Clarity on the above should help you craft a killer go to market strategy to acquire your next 100 members.
Once 80% of these become sticky, level up again to 1000, rinse and repeat, the glow keeps becoming stronger and soon your community has become a distribution channel!
4. The link to your community members should never be dependent on a single channel
How do you interact with your community? Through email newsletters? Through whatsapp or telegram groups? Through your linkedin?
Have you ever wondered why people with a large following on a certain platform routinely ask their followers to follow them on other platforms too or sign up for their mailer list?
The answer is simple, you should never be dependent on just one channel to reach your community. Make sure you can reach them not just on your primary platform(Insta, Linkedin) but also on email and whatsapp. That way even if the primary platform loses its relevance or your members unsubscribe to you on a single channel, you have a few more ways to win their love back!
5. Monetisation without segmentation and good positioning almost always leads to spamming and eventually your community dies out!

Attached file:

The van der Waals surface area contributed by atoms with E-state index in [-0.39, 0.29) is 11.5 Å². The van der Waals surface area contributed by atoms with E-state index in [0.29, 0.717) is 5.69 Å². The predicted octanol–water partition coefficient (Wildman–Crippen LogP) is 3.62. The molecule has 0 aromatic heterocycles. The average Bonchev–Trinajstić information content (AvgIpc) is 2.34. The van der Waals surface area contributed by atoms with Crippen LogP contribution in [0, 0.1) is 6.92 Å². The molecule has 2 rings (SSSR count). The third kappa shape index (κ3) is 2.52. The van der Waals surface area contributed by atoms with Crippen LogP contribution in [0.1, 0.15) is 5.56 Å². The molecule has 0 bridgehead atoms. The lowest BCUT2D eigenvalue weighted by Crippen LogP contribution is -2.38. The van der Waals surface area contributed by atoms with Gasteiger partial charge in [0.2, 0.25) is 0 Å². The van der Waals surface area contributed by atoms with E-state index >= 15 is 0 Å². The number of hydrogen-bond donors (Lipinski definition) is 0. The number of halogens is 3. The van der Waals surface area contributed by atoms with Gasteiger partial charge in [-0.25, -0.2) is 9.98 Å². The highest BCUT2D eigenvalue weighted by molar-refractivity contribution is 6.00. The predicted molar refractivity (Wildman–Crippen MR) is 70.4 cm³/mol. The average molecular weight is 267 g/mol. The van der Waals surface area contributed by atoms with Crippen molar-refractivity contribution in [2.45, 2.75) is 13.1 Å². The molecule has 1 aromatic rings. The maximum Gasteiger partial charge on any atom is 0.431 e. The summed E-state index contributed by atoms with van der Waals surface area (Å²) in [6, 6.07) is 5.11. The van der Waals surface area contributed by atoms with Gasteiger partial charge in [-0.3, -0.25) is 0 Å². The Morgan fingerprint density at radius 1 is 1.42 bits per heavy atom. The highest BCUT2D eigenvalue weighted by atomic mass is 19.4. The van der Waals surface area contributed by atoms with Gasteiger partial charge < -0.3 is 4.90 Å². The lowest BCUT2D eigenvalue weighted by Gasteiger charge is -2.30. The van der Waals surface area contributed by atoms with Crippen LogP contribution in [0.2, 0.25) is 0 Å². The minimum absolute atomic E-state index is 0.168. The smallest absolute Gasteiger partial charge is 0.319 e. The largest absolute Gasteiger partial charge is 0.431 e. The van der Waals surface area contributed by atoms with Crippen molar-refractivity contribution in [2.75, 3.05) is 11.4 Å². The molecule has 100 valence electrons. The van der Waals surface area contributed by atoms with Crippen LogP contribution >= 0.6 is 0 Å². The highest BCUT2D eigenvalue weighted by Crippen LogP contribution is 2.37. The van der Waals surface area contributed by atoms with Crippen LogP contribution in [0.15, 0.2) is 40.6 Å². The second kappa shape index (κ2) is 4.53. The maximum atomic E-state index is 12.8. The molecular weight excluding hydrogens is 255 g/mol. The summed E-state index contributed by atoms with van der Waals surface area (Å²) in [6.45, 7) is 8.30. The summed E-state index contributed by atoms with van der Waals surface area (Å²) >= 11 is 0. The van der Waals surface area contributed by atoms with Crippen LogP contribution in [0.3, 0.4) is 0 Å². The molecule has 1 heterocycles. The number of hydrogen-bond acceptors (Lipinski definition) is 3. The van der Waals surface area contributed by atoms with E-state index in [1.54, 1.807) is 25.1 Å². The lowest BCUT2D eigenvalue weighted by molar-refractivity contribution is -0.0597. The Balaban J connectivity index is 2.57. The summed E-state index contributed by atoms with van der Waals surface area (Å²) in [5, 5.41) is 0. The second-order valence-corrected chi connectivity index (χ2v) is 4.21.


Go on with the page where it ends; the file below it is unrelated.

We all joined that one community online that really spoke to us, we were contributors and moderators, we believed in our collective power and then we became big enough to be monetised.
And then, the admins and the mods allowed advertising, sales and self promotions for a fee on the community and that's when we lost interest.
Sounds familiar? Well, that's what happens to communities that monetise without segmenting their offerings. What you sell on your community must create value for your members and should be highly relevant.
The best way to market to communities is to offer freemium products that give members a flair of what the full version could offer and how helpful it could be.
Group discounts and bulk offers can be other ways of marketing to communities.
Have a community you wish to engage, retain and monetise better? Try our community management SaaS app Cheerio.